Assured of the operations, Cassidy proposed the decreasing subsidy telling the city, “I feel so strongly that transit will work, I will guarantee you that each and every year your subsidy will decline and that will force me — the operator — to work very hard at marketing and customer service.” As an example he points to tweaking the routes. “Nobody is right for every route that you start. There is always monitoring, evaluation and tweaking.
“I gave them a one-year declining balance in the subsidy for the city of Charlottetown and at the end of the fifth year we froze the subsidy, and it would increase for the next 25 years in cost of living allowance.” He continues, “He says the city said, ‘Well Trius Tours, it’s a pretty hard proposal to turn down.’” The second or third month they were excited to get 3,000 passenger fares and now they’re nearly 16,000 a month.
Today it has grown to six routes, five of them running 12 hours, Monday through Saturday, and one having extended hours, running for 16 hours. And it continues to grow. “We have a municipality next door to the city of Charlottetown, the community of Stratford. They are joining us September of this year with two routes,” Cassidy says.
Fitting in a Community
Selling the community on a new service took a lot of planning. One primary starting point was the vehicles themselves. “I wanted to make sure our buses were unique and different to the marketplace appreciating the fact that we never had transit before,” Cassidy stresses. “I weighed heavily on a marketing program and my marketing program was born of an image and I went with the trolley style.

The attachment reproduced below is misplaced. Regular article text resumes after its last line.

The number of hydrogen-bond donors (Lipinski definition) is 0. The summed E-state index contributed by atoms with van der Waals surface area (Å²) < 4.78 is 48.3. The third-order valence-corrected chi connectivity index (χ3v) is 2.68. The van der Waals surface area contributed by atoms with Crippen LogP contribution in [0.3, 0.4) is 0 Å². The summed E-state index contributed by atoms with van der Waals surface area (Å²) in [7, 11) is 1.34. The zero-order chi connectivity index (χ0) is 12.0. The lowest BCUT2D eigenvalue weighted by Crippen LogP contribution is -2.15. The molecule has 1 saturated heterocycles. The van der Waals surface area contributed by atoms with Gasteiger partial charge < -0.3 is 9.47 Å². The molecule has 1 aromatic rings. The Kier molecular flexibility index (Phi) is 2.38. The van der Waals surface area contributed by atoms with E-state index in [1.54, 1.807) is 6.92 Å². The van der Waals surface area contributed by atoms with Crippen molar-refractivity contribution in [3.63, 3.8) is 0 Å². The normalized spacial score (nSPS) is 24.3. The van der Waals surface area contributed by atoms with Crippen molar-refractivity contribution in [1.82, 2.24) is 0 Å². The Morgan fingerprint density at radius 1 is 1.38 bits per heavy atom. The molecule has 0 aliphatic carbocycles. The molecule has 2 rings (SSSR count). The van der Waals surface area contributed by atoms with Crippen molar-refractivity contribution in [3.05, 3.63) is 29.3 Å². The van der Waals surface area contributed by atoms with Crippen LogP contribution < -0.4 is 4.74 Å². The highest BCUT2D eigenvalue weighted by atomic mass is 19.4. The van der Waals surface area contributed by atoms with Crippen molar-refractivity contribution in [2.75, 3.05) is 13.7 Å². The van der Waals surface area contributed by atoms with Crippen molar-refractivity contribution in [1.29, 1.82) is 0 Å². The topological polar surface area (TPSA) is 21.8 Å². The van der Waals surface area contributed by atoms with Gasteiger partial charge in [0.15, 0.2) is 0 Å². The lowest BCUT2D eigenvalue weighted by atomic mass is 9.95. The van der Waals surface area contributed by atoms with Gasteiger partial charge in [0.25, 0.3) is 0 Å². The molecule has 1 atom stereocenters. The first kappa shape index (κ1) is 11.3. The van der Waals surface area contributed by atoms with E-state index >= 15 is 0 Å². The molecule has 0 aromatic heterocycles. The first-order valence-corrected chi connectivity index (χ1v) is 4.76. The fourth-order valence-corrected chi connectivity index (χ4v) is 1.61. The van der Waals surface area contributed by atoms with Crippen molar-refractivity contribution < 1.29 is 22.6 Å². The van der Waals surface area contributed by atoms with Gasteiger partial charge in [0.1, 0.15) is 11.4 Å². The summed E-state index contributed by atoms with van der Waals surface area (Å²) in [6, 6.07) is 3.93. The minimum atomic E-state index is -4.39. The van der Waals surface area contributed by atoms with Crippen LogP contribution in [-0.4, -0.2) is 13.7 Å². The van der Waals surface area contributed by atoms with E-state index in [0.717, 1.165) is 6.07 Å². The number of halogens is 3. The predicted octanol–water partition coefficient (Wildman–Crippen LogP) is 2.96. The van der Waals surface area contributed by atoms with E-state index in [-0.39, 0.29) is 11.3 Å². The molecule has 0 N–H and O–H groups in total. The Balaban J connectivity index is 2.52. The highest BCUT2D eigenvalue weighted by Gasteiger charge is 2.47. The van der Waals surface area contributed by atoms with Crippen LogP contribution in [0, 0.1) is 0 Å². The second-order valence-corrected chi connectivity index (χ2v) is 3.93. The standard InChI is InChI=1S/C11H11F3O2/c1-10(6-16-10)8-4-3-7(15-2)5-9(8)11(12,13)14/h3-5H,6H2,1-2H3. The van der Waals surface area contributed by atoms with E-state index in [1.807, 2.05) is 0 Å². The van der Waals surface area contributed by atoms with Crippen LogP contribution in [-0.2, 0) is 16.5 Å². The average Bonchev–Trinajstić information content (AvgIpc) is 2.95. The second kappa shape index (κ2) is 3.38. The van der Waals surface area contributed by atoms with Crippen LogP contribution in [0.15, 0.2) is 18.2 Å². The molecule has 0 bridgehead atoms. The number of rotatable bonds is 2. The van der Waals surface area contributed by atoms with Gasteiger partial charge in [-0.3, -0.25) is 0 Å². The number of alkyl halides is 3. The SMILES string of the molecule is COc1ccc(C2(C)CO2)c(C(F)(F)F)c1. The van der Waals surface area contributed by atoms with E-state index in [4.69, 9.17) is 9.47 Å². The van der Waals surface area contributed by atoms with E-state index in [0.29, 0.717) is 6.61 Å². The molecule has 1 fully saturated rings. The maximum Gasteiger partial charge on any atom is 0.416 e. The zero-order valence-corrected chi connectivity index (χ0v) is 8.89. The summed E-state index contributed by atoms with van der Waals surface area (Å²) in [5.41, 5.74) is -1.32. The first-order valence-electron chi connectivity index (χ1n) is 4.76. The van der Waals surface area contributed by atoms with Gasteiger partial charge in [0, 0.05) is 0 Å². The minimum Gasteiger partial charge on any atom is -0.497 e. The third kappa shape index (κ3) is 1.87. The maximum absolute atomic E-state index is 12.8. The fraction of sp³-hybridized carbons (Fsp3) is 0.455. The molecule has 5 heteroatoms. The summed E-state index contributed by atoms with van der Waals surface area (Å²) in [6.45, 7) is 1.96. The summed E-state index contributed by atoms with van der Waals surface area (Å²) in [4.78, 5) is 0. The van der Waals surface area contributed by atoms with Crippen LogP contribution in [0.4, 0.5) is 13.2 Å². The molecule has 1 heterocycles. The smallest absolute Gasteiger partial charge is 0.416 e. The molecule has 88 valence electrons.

“We purchased Blue Bird buses and Thomas Dennis buses and I had Dupont Trolley of Quebec city put a false copula on top of the bus.” He describes further, “We put a brand new trolley front, trolley back and I painted them yellow over blue and cream over blue and cream over red and all different colors so I’ve got this trolley look in the city of Charlottetown.
“We just thought it was so unique for our streetscape in Charlottetown. Rather than having 40-foot transit buses, to have our 30-foot bus. Smaller, cuter one could say, and with the trolley look it was a hit.” He adds, “Not only with the residents, but it was a hit in our first summer of operations with the tourists. They all wanted to jump on the trolley.”
It is more than simply the vehicles appearance, of course, it has taken a well-thought-out marketing plan. Cassidy comments, “It is so hard for people to give up their vehicles and in transit, your biggest challenge would be marketing.” He says it requires daily education. “The education that we are a very quick, affordable service for your transportation needs, whether you’re a student, whether you are going shopping or whether you’re a working commuter. Transit can provide a very good, reliable service.” He adds, “Leave your vehicles at home or sell them.”
A Little Friendly Competition
When asked what he attributes the ridership success to, Cassidy starts with, “We have good routes.” But then he goes on to explain several marketing initiatives done at Charlottetown Transit to get people on board. One program targeted a local school’s band class.
“We’ve gone to the junior high’s music program and they are always trying to raise money for their band and their music trips,” he explains. “We had an incentive.” The band class would meet every Monday at seven o’clock and Charlottetown Transit System had a route going to the school, through a residential area where many students lived.
“If you could get 40 students on the bus, I will give you $100 and the next Monday, get 41 or better on; I will give you another hundred. The next Monday, if you get 42 or better, up another hundred up to $500,” he says. “With an incentive going, you know what? We packed the students on.” He adds, “We treated it as a competition and it was just terrific how that can raise your profile and raise your ridership.”